A teacher at Lasswade High is one of the subjects of a report that aims to dispel some of the myths about what people with sight loss can and cannot do.
Chris Turton has taught English at Lasswade since 2005 despite having the eye condition Stagardt’s macular dystrophy.
He explains in the report from sight loss charity RNIB Scotland: “It’s a genetic condition which I developed quite late in life. I wasn’t diagnosed until I was 34, although I knew there was something wrong with my sight a long time before. I’d become a bit slower at reading, and I found I was tending to have mishaps when walking downstairs. I’d miss a step.”
The condition affects his central field of vision, the amount of detail he can see and his ability to discern contrast and colour.
But it’s not a barrier to work, he insists: “There’s nothing wrong with my brain or my work-ethic. I’ve had three days off sick since I started, so my condition hasn’t affected my diligence.
“My sight loss can make things difficult but rarely impossible.”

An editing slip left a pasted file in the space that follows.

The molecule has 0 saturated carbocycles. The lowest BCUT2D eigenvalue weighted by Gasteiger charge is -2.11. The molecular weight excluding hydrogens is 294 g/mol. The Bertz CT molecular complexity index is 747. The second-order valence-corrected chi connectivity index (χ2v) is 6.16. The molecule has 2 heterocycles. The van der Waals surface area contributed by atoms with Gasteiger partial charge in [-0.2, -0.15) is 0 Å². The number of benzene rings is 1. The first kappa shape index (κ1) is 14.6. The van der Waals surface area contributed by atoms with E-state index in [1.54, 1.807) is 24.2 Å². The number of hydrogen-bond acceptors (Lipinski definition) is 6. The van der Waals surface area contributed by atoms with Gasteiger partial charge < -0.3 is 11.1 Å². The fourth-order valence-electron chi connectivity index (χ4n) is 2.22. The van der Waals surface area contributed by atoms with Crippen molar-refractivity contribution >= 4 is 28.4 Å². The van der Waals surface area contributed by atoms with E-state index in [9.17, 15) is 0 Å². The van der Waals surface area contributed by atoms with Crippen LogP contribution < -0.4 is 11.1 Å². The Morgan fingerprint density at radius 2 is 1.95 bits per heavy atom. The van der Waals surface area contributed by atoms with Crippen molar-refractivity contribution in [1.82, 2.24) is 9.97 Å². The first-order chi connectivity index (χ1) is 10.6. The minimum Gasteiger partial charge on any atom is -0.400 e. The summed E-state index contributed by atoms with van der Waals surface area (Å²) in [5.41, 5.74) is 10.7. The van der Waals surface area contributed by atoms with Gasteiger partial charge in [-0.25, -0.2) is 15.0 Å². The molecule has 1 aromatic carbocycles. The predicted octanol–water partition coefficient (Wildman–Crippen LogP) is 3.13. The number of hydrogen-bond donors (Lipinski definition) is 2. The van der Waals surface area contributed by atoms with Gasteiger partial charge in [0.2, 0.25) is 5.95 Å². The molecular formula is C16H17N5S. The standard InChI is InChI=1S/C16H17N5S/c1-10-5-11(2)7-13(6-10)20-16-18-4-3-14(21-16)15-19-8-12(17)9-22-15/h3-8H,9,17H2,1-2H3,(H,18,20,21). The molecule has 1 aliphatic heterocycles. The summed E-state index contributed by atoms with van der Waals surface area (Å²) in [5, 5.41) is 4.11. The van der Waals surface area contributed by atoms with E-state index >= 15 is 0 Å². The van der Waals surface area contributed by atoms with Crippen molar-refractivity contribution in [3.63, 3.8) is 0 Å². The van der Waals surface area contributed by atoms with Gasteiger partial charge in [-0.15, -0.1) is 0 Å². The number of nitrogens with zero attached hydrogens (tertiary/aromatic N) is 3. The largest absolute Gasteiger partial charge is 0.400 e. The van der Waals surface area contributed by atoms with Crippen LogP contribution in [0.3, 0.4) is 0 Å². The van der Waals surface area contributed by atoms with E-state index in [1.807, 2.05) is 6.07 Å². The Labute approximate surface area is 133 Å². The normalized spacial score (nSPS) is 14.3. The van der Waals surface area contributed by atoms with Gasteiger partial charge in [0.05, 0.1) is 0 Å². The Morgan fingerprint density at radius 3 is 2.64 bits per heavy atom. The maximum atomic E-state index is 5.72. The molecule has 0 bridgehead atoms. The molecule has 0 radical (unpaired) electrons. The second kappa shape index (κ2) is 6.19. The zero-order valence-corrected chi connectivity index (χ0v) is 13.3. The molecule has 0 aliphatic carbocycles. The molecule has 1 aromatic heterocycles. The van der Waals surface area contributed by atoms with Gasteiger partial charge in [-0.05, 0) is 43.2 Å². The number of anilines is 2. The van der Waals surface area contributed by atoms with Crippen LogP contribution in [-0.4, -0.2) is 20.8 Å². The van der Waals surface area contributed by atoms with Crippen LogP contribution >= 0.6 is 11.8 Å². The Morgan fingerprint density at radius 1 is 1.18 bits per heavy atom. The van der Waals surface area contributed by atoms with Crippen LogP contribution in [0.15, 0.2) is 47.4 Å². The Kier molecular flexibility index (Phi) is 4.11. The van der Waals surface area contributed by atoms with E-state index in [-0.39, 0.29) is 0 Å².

According to RNIB Scotland, however, too many employers still have misperceptions about what workers with sight loss.
To highlight these, it is launching its ‘This Is Working’ report. The report profiles nine men and women in Scotland, including Chris, who have careers despite their sight loss, including a university lecturer, administrator and civil engineer.
He says his school has always been very supportive: “I’ve also had two workplace assessments done by RNIB Scotland. And, of course, the Access to Work scheme has helped massively.
“Through this I got a handheld magnifier, a desktop magnifier, ZoomText software on my PC and a bigger keyboard layout. It takes away the responsibility for funding some things.”